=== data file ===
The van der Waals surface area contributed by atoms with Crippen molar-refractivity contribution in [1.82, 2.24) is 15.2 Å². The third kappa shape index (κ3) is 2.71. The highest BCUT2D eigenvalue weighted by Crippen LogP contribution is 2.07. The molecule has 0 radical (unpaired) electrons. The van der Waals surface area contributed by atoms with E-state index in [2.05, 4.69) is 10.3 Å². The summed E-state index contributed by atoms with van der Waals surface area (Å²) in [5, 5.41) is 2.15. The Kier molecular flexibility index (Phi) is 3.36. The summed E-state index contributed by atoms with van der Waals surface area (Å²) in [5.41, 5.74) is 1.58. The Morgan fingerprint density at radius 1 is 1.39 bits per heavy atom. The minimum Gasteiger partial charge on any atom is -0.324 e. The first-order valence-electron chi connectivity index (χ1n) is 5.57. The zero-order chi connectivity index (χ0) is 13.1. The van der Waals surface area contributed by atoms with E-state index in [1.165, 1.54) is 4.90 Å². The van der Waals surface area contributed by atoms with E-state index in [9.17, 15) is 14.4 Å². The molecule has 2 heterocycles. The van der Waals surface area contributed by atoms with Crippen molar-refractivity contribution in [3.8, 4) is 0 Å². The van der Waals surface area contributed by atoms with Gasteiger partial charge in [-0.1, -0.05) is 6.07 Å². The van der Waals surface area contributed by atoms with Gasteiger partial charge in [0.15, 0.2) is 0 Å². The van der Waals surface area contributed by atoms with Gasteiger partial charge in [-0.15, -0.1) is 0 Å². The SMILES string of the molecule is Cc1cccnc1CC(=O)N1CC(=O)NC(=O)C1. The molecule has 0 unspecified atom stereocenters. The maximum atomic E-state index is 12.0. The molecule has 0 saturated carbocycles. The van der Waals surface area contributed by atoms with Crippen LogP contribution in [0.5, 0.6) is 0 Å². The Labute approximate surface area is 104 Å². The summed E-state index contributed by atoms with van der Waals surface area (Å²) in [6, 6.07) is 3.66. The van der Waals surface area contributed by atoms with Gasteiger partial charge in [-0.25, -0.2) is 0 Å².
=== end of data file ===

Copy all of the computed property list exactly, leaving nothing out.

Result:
The van der Waals surface area contributed by atoms with Crippen molar-refractivity contribution in [1.82, 2.24) is 15.2 Å². The third kappa shape index (κ3) is 2.71. The highest BCUT2D eigenvalue weighted by Crippen LogP contribution is 2.07. The molecule has 0 radical (unpaired) electrons. The van der Waals surface area contributed by atoms with E-state index in [2.05, 4.69) is 10.3 Å². The summed E-state index contributed by atoms with van der Waals surface area (Å²) in [5, 5.41) is 2.15. The Kier molecular flexibility index (Phi) is 3.36. The summed E-state index contributed by atoms with van der Waals surface area (Å²) in [5.41, 5.74) is 1.58. The Morgan fingerprint density at radius 1 is 1.39 bits per heavy atom. The minimum Gasteiger partial charge on any atom is -0.324 e. The first-order valence-electron chi connectivity index (χ1n) is 5.57. The zero-order chi connectivity index (χ0) is 13.1. The van der Waals surface area contributed by atoms with E-state index in [1.165, 1.54) is 4.90 Å². The van der Waals surface area contributed by atoms with E-state index in [9.17, 15) is 14.4 Å². The molecule has 2 heterocycles. The van der Waals surface area contributed by atoms with Crippen molar-refractivity contribution in [3.8, 4) is 0 Å². The van der Waals surface area contributed by atoms with Gasteiger partial charge in [-0.1, -0.05) is 6.07 Å². The van der Waals surface area contributed by atoms with Gasteiger partial charge in [0.15, 0.2) is 0 Å². The van der Waals surface area contributed by atoms with Gasteiger partial charge in [-0.15, -0.1) is 0 Å². The SMILES string of the molecule is Cc1cccnc1CC(=O)N1CC(=O)NC(=O)C1. The molecule has 0 unspecified atom stereocenters. The maximum atomic E-state index is 12.0. The molecule has 0 saturated carbocycles. The van der Waals surface area contributed by atoms with Crippen LogP contribution in [0.5, 0.6) is 0 Å². The Labute approximate surface area is 104 Å². The summed E-state index contributed by atoms with van der Waals surface area (Å²) in [6, 6.07) is 3.66. The van der Waals surface area contributed by atoms with Gasteiger partial charge in [-0.25, -0.2) is 0 Å².